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Ok, Joe!

Ok, Joe!

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After the landing of the Allied forces in 1944, writer Louis Guilloux was recruited as an interpreter for the American army. He would soon be confronted with the dark side of liberation: the rapes and murders committed by American soldiers on civilians. Guilloux’s involvement in subsequent investigations and court martial trials would expose him to the army's system of racial segregation and the selective punishment of Black American soldiers. Haunted by what he witnessed, he went on to recount this little-known side of the Allied liberation in his 1976 novel “OK, Joe!”.

Sparked by the recent reissue of Guilloux’s novel, director Philippe Baron set out through the Breton countryside to retrace this suppressed history. He finds living witnesses in his journey across Brittany, including the Tournelle family in Finistère. They recount the terrifying nighttime visits of drunken American soldiers, one of which resulted in the death of a father attempting to protect his daughter. Encouraged by military propaganda advertising the availability of “easy” French women, many American soldiers came to see sexual conquest as their right. As the memory of World War II receded and American cultural dominance rose, many victims continued to be haunted by the trauma inflicted by their ostensible liberators.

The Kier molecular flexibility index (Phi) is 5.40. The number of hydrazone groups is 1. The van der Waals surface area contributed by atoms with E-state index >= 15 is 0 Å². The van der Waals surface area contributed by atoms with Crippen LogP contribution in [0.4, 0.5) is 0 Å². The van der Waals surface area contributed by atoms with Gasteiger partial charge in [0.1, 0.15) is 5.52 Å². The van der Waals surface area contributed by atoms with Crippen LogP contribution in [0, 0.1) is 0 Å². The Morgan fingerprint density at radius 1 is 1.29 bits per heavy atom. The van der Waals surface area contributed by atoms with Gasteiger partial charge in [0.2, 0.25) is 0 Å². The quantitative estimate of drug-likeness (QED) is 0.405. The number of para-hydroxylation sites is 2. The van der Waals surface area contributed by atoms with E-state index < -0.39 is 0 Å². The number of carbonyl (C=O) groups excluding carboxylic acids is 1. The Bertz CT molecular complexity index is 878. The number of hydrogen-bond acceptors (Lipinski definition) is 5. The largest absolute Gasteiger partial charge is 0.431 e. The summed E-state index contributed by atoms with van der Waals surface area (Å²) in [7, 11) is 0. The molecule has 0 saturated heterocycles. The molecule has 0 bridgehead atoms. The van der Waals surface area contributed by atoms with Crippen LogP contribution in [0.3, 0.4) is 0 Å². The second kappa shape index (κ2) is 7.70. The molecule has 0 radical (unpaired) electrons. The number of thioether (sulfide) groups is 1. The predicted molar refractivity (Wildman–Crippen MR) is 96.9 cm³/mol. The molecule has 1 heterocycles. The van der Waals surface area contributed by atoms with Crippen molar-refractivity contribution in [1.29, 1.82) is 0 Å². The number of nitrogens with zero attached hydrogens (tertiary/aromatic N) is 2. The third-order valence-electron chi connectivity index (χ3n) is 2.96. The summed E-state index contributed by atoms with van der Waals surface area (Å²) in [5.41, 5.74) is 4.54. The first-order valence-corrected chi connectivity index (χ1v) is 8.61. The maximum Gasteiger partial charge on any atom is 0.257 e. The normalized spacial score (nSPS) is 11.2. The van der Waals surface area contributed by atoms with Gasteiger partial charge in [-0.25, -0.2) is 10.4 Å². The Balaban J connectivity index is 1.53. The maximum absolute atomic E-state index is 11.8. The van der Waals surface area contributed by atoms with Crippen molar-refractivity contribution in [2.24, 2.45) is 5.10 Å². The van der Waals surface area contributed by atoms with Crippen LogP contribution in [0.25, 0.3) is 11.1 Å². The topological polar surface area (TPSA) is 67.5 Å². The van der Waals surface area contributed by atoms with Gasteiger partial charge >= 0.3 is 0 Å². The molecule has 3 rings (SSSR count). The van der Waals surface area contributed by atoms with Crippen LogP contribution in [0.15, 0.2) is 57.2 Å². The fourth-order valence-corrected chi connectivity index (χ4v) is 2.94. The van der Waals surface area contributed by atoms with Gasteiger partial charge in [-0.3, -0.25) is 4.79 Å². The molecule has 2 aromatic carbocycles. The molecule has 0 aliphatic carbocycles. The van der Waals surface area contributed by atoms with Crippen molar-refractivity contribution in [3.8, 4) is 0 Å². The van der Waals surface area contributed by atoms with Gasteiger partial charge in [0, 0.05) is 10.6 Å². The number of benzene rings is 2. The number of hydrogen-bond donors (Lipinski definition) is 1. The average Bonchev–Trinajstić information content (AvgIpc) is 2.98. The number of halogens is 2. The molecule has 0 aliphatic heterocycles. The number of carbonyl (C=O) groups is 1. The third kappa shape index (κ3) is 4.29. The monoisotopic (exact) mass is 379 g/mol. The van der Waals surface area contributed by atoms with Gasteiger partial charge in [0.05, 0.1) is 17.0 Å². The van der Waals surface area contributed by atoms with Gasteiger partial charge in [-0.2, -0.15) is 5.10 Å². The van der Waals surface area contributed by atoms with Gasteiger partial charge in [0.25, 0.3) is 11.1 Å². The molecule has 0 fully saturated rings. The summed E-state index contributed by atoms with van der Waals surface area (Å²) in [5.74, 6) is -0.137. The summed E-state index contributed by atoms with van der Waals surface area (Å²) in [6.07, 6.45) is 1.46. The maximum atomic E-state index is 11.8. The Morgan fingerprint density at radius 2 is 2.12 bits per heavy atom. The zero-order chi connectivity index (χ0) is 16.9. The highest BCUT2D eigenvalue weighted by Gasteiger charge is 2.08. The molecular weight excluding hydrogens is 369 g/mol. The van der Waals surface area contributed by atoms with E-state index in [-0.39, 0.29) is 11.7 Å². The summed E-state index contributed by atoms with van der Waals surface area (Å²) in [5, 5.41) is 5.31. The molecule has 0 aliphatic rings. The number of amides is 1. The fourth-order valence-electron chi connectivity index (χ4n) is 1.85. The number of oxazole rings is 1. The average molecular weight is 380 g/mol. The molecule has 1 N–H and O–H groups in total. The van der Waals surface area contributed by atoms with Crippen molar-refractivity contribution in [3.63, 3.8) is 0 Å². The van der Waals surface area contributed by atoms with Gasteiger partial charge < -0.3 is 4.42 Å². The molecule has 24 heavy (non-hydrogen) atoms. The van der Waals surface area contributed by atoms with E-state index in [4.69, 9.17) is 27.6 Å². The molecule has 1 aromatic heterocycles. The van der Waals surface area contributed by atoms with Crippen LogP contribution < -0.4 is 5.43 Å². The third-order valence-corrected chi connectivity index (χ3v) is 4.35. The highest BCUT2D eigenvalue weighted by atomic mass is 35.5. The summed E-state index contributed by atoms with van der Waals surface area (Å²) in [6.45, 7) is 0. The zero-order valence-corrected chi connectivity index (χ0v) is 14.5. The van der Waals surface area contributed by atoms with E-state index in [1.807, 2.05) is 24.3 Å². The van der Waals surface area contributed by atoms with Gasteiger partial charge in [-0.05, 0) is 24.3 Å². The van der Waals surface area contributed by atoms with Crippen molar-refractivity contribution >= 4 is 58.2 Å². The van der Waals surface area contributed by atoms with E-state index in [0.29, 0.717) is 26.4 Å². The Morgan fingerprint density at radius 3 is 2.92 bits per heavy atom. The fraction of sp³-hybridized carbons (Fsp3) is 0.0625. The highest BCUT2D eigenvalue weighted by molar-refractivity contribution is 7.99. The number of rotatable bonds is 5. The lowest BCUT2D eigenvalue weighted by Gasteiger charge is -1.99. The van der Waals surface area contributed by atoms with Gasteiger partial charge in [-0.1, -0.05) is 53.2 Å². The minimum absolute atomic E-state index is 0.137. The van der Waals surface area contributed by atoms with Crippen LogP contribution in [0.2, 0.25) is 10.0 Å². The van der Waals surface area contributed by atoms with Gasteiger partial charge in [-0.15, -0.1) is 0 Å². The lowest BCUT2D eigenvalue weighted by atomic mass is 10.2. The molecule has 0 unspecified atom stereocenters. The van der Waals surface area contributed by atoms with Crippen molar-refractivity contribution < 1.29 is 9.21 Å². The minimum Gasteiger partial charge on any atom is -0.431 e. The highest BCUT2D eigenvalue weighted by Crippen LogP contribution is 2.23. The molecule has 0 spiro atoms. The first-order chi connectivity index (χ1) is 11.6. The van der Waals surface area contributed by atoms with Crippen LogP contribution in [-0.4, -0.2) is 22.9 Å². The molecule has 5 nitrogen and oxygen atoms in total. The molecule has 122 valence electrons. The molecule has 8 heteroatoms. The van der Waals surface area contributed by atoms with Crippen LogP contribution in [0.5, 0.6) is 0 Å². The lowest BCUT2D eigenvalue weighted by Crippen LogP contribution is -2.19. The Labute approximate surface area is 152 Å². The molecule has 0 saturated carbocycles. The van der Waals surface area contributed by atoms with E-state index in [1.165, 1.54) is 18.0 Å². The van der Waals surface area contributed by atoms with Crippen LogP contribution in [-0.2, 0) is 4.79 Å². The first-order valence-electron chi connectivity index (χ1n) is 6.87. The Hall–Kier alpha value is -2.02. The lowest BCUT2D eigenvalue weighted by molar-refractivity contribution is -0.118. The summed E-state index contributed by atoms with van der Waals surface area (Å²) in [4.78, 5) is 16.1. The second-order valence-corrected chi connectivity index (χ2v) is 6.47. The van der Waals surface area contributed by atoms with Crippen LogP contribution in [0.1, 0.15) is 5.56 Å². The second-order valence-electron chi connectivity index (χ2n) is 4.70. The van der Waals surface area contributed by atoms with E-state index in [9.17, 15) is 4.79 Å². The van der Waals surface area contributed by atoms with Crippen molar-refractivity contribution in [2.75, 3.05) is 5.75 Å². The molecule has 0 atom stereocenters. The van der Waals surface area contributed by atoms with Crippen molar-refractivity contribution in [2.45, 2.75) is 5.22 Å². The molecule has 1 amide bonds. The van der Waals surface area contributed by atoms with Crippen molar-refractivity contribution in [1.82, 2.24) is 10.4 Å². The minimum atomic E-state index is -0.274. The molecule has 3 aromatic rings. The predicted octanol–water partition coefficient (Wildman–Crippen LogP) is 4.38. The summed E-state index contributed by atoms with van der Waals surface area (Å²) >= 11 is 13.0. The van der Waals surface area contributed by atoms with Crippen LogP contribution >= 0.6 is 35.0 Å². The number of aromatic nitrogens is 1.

Conversations with historians Marie Louise Roberts (author of “What Soldiers Do”) and Pauline Peretz help to illuminate the racist nature of military punishment, whereby Black American soldiers became convenient scapegoats for widespread abuses, and their alleged crimes further justification for the segregation already rife in the United States military. Guilloux’s own involvement as an interpreter in the rushed court martial trials and public executions would haunt him in the years that followed. Interspersing archival footage, interviews, and scenes from modern-day Breton countryside, in OK, JOE! Baron crafts a harrowing account of the forgotten tragedies of World War II.

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